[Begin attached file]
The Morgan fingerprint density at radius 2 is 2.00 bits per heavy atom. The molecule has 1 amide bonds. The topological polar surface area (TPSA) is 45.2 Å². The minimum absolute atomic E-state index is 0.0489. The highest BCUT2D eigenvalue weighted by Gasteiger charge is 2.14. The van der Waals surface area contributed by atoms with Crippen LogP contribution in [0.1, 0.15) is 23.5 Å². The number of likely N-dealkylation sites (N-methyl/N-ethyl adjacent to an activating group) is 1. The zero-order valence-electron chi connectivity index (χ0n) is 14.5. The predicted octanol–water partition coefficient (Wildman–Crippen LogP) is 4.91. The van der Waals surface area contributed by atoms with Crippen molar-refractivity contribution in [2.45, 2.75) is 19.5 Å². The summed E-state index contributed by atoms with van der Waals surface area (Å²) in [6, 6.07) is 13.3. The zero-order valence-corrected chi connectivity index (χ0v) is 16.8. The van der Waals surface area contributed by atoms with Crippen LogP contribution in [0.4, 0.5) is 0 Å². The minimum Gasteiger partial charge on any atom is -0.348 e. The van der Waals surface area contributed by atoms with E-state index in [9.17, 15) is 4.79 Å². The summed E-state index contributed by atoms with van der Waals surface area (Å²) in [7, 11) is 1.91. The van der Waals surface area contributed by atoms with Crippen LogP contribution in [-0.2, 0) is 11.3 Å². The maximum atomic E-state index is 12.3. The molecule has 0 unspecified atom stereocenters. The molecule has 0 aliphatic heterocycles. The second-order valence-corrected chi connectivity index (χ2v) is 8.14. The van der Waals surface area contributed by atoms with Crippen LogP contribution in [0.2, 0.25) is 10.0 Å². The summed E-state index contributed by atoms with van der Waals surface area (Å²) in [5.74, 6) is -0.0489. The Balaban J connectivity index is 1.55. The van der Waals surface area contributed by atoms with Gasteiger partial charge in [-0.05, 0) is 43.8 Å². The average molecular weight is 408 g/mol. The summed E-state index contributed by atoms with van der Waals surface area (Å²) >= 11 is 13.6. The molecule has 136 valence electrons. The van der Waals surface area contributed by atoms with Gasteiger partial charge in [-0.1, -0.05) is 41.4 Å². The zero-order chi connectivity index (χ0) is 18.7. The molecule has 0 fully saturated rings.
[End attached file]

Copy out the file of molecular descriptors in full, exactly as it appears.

The Morgan fingerprint density at radius 2 is 2.00 bits per heavy atom. The molecule has 1 amide bonds. The topological polar surface area (TPSA) is 45.2 Å². The minimum absolute atomic E-state index is 0.0489. The highest BCUT2D eigenvalue weighted by Gasteiger charge is 2.14. The van der Waals surface area contributed by atoms with Crippen LogP contribution in [0.1, 0.15) is 23.5 Å². The number of likely N-dealkylation sites (N-methyl/N-ethyl adjacent to an activating group) is 1. The zero-order valence-electron chi connectivity index (χ0n) is 14.5. The predicted octanol–water partition coefficient (Wildman–Crippen LogP) is 4.91. The van der Waals surface area contributed by atoms with Crippen molar-refractivity contribution in [2.45, 2.75) is 19.5 Å². The summed E-state index contributed by atoms with van der Waals surface area (Å²) in [6, 6.07) is 13.3. The zero-order valence-corrected chi connectivity index (χ0v) is 16.8. The van der Waals surface area contributed by atoms with Crippen LogP contribution in [0.4, 0.5) is 0 Å². The minimum Gasteiger partial charge on any atom is -0.348 e. The van der Waals surface area contributed by atoms with E-state index in [9.17, 15) is 4.79 Å². The summed E-state index contributed by atoms with van der Waals surface area (Å²) in [7, 11) is 1.91. The van der Waals surface area contributed by atoms with Crippen LogP contribution in [-0.2, 0) is 11.3 Å². The maximum atomic E-state index is 12.3. The molecule has 0 unspecified atom stereocenters. The molecule has 0 aliphatic heterocycles. The second-order valence-corrected chi connectivity index (χ2v) is 8.14. The van der Waals surface area contributed by atoms with Crippen LogP contribution in [0.2, 0.25) is 10.0 Å². The summed E-state index contributed by atoms with van der Waals surface area (Å²) in [5.74, 6) is -0.0489. The Balaban J connectivity index is 1.55. The van der Waals surface area contributed by atoms with Gasteiger partial charge in [-0.05, 0) is 43.8 Å². The average molecular weight is 408 g/mol. The summed E-state index contributed by atoms with van der Waals surface area (Å²) >= 11 is 13.6. The molecule has 136 valence electrons. The van der Waals surface area contributed by atoms with Gasteiger partial charge in [-0.1, -0.05) is 41.4 Å². The zero-order chi connectivity index (χ0) is 18.7. The molecule has 0 fully saturated rings.